Stability is no bueno. The central mistake = lowering risk -> lowering variability
You NEED stressors
Note #6 The best predictors for the success of a country is its stressors.
Eliminate the comfort of the phone bill. Overcompensation is the result of stressors.
Singapore is the wealthiest county. Why? They have no resources. Therefore, they must overcompensate.
The species that have the best chance of surviving are the ones that are the most adaptable because they have to overcompensate due to contact with stressors.
Note #7: Lecturing birds to fly – optionality. You don’t need the Soviet/Harvard method but rather the New York aggressive method tinkering until you make an improvement. And u do this with simplicity and low downside.
I’d rather be antifragile than smart. I’d rather to be set up in a way to tinker randomly and not use my brain. – Nassim Taleb
The more complex our world, the more the soviet/Harvard method doesn’t work.
You have to be Roman and not greek. The Roman’s didn’t believe in theories.
Old technologies are likely to stick around and new technologies are likely to get replaced.
Note #8 A professor can only teach you how to become a professor.
Seneca discovered antifragility. Someone who is not a doer can’t understand antifragility.
Note #9 Prosperity and lack of crisis makes people weaker.
The small is a lot less fragile than the large. Design systems that are organized collections and maximum decentralization. Bottom up.
The Catholic Church is the oldest organization. Nothing should be done by the Vatican. Maximum decentralization.
The best political system is the one that is maximally decentralized that has a good uniform law and the military needs to be centralized.
Now I understand living on the edge in terms of David Deida. Living on the edge is embracing uncertainty and discomfort every second of the day so that your growth and development as a strong masculine man is continuous and never stagnant.
The way of men is the way of performance. The way of optimal and peak performance means constantly challenging yourself to stay on the edge in every single area of life. Then take rest depending on how you need to balance it in order to optimize and enjoy life. Stay on the edge in business as well and intellectually.
Insights from Steve Forbes
Quick Bio: Malcolm Stevenson “Steve” Forbes Jr. is an American publishing executive, who was twice a candidate for the nomination of the Republican Party for President of the United States. Forbes is the Editor-in-Chief of Forbes, a business magazine.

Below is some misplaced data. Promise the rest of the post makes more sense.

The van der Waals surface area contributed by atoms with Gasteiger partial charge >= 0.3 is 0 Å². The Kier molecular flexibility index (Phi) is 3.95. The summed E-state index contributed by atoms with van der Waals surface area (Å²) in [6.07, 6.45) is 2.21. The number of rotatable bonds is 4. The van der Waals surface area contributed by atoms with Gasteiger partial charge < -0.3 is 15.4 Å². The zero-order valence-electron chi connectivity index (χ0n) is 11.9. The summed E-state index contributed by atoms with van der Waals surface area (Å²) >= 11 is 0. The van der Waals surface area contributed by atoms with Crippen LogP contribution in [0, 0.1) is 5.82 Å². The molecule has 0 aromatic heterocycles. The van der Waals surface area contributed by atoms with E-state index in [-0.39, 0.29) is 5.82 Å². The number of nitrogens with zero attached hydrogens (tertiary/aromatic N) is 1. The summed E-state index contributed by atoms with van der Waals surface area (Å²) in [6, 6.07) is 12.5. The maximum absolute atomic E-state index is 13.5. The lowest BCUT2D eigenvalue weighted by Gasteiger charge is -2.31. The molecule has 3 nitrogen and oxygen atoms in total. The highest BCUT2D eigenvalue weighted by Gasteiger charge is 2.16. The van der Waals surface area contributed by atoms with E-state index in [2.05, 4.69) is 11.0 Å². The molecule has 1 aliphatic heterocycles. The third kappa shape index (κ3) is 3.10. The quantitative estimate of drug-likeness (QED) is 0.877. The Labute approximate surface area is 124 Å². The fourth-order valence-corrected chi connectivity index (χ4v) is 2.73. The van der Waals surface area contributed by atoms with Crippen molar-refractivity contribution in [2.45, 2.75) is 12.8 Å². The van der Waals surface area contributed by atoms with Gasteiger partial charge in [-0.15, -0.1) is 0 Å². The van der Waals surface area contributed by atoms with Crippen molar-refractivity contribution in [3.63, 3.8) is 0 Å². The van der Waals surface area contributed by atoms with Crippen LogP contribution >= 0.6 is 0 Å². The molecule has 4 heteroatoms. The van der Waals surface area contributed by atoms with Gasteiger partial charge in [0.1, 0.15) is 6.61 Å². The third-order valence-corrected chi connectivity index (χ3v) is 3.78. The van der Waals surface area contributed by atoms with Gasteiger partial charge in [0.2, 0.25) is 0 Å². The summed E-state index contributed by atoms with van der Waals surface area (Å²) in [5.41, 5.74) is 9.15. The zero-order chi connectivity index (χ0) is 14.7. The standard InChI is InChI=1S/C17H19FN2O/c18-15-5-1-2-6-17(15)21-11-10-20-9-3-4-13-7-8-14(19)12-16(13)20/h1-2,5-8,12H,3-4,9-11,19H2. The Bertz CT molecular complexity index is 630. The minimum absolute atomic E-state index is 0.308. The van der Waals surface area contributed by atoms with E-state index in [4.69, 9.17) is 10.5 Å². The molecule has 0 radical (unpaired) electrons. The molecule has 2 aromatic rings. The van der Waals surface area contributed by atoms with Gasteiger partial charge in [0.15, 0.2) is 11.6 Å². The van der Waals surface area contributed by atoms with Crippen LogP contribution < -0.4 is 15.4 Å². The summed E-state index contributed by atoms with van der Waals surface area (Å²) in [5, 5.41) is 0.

Note #1 Business was originated to produce happiness not produce piles of money only. Every business should remind itself of its mission constantly so that you can always adapt and not get too attached to any tactic. Having a strategy means having a sense of purpose.
Keep your eyes on the vision and don’t get too attached to the “how”.
Note #2 Learn how to delegate authority – learn to focus your mind on where you’re truly needed. Even if someone doesn’t do it as well as you. Don’t fear strong people in your company. Henry Ford couldn’t run a grocery store so he partnered with someone who could.
Don’t let your ego get in the way of hiring smarter and stronger people than you in your own company. Although, it may hurt your ego, allowing them to put great work in for you will only benefit you in the long run.
Note #3 Trust – give people a sense of purpose and give them the feeling that you know what you’re doing even if u don’t.
The mood of the leader affects the organization so make sure you keep that mood strong.
Note #4 Innovation could also mean just changing common things
You don’t have to get stuck in the mindset that all innovation is coming out with new and fancy inventions. Sometimes innovation is taking a common/everyday process and making it better. Forbes spoke about the innovation Starbucks created around coffee.
Note #6 In teams, you want 8-12 people working on a project MAX. Jeff Bezos has the 2 pizza rule – if it takes more than 2 pizzas to feed the team, you’ve got too much people in a team. Diversify your background for teams; left brain, right brain, young and old.
Note #7 Know your limits and expand until it’s no longer necessary than just consolidate. This was Julius Caesar’s mistake.
Don’t get stuck in the mental trap of many entrepreneurs who want constant growth and expansion. Sometimes, you need to stop and consolidate where you already are.
Note #8 Xenophon: Greek from Athens: Spartans get fucked. Xenophon steps up. Get yourself out of impossible situations. Communication and persuasion and rising to the occasion even when you have no preparation. Know nothing about it but rise to the occasion.
Even if you feel like you’re not fully prepared sometimes you need to just jump in instead of waiting. Once again, sometimes taking action without preparation will get you the result you want.
Note #9 Business advice: don’t ask yourself the question: how do I get rich? No, find out what you have a knack for. Then scale it up from there.
This is GOLD. It once again has to do with a more strategic view of business. You’ll do way better in the long-term if you consolidate on your strengths and go where your natural drives take you. You’ll do better where you’re more curious.